Perishable Skills

by Mark Weiss July 09, 2013


Who doesn’t want to be on their top game? If we want to “play” at that top level, we have to combat the phenomenon that gradually and subtly erodes our skills to work effectively in Collaborative cases. Specifically, I am talking about protecting the skills needed to effectively help clients work towards joint decisions based on their own values and needs, and the skills needed to be effective with conflict. As time goes by, we can revert to old habits if we haven’t formed new ones. I have seen this in myself.

Airline pilots are required to have recurrent training every six months. Studies show that intensive recurrent training of these highly skilled aviation professionals makes a big difference in airline safety; proficiency declines even for pilots who fly airplanes many times a week. Although we may have fewer “passengers” on our cases, our work as Collaborative professionals is no less important to the well-being of our clients and their families. Our skills likewise erode.

It seems we cannot gain competency or maintain proficiency unless we practice our new skills with some frequency and regularly engage in ongoing learning, whether through practice group discussions or trainings or reading. And, since none of us use all our skills on every case, those skills that have not been recently used are particularly prone to rust. Like the Olympic athlete whose muscles atrophy when he stops training, the skills we once mastered decline when we don’t regularly use them.

Should Collaborative practitioners be required to have recurrent training? How do we stay on our top game?

Comments (2) -
7/9/2013 9:19:44 PM #


Thank you for initiating this discussion.  

I experienced a Collaborative case last year where the other attorney, over a lunch I initiated so that we could get to know each other before our case started, laughingly stated that he had not taken a Collaborative Training since the basic training over ten years ago.  His Collaborative skills were not just rusty, they were in shambles.  The saving grace of the case was that he sat aside and watched me guide the case to the point that the final resolution was reached without him in the room.  The final result was good, it was ultimately built by the clients, my client complimented me by saying I "was unlike any attorney" she ever met, his client has been referring cases to me, and it gave me a wonderful opportunity to draw on skills and combination of skills that helped stretch my Collaborative wings.

Even had I not had this experience my answer to your query is a unqualified yes, we should all be required to have continuing collaborative education on an annual basis, and to report our continued trainings.   My hope is that each Collaborative Practitioner would not have to be told to take continuing education, that our interest in Collaboration and our desire to be the best practitioner that we can be would lead us to seek trainings without there being such a requirement.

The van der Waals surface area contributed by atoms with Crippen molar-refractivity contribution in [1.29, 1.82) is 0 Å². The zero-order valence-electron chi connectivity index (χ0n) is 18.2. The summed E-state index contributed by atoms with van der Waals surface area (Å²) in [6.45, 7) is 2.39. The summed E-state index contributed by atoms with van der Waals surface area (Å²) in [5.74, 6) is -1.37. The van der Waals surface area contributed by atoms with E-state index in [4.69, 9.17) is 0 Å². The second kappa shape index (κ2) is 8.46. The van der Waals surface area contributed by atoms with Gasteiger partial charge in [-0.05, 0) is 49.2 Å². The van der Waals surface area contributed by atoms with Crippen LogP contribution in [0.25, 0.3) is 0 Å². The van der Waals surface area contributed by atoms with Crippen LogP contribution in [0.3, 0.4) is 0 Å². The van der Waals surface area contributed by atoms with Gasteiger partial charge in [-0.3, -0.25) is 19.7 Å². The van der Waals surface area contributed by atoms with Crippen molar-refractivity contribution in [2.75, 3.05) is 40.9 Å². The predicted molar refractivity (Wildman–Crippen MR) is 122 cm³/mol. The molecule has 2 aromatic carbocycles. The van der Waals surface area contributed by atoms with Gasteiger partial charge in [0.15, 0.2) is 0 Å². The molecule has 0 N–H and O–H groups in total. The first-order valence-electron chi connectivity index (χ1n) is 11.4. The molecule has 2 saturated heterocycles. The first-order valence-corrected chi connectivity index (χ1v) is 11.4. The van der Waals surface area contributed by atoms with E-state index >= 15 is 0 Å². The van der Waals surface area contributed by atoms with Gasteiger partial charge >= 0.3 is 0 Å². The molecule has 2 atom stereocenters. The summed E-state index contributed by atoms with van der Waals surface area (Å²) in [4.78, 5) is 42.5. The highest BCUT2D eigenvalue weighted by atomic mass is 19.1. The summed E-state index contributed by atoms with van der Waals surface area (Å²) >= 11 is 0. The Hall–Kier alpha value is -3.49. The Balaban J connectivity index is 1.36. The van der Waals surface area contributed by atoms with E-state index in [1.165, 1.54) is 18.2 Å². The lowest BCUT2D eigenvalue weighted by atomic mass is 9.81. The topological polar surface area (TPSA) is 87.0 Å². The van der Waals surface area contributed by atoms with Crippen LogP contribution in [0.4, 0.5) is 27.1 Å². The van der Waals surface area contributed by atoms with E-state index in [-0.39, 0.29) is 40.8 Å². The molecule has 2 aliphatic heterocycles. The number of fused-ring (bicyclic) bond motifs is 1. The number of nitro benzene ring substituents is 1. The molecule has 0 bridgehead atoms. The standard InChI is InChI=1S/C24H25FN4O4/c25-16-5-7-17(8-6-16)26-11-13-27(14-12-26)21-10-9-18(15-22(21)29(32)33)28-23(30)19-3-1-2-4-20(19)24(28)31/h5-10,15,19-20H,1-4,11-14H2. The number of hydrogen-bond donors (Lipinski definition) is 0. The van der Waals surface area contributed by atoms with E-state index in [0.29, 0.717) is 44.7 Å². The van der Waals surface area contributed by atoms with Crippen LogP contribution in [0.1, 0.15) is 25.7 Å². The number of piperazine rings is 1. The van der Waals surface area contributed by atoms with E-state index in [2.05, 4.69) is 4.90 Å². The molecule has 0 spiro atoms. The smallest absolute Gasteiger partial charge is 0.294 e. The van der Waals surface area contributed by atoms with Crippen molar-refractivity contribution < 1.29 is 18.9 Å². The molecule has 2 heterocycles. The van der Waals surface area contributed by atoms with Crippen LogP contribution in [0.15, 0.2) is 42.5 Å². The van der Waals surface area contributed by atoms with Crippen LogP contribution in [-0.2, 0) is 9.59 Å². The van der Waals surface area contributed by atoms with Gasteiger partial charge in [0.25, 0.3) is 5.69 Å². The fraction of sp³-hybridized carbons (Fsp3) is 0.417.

In one of our local practice groups we started a discussion about making continuing education a requirement for renewing our membership each year.  I am in favor of such a requirement and think it easy to have a window on the website in which we can report what trainings we took in the prior year.  

Some commented that if we had such a requirement the practice group would lose some people.

To that I commented, what's more important, the number of Collaborative Practitioners, or the quality.  I think for both our Clients and our Collaborative Communities that quality trumps quantity any time.

My personal feeling is that I want to work with quality, committed Collaborative Practitioners, not someone who takes the basic collaborative training just so they can hold themselves out as being Collaborative.  

Let's train away.

View my profile on
7/16/2013 11:17:23 AM #

Thanks, Mark, for raising this question.  We have struggled with this in Massachusetts and are gradually trying to incorporate additional training and peer group meeting participation requirements for our members--both important for maintaining and developing skills.

Collaborative Practice is much more mature than it was when so many of us first trained.  What we have learned in the interim is important to being the best resources for our clients and needs to be shared.  

I hope your posting encourages more discussion.

View my profile on

Add comment

  • Comment
  • Preview


The Bigger Conversation

Be a part of the conversation! Learn about the latest thoughts, trends and developments in Collaborative Practice from IACP’s Brain Trust, and then join the discussion with other members across the globe. This is your opportunity to be heard; share your experience, knowledge and insights with the rest of us. We’ll all benefit.

Our Featured Bloggers will rotate over time. If you are interested in becoming a Featured Blogger and posting regularly, please contact us at We also welcome periodic submissions from Guest Bloggers. If you have a post to share as a guest, please send your post to us at



Month List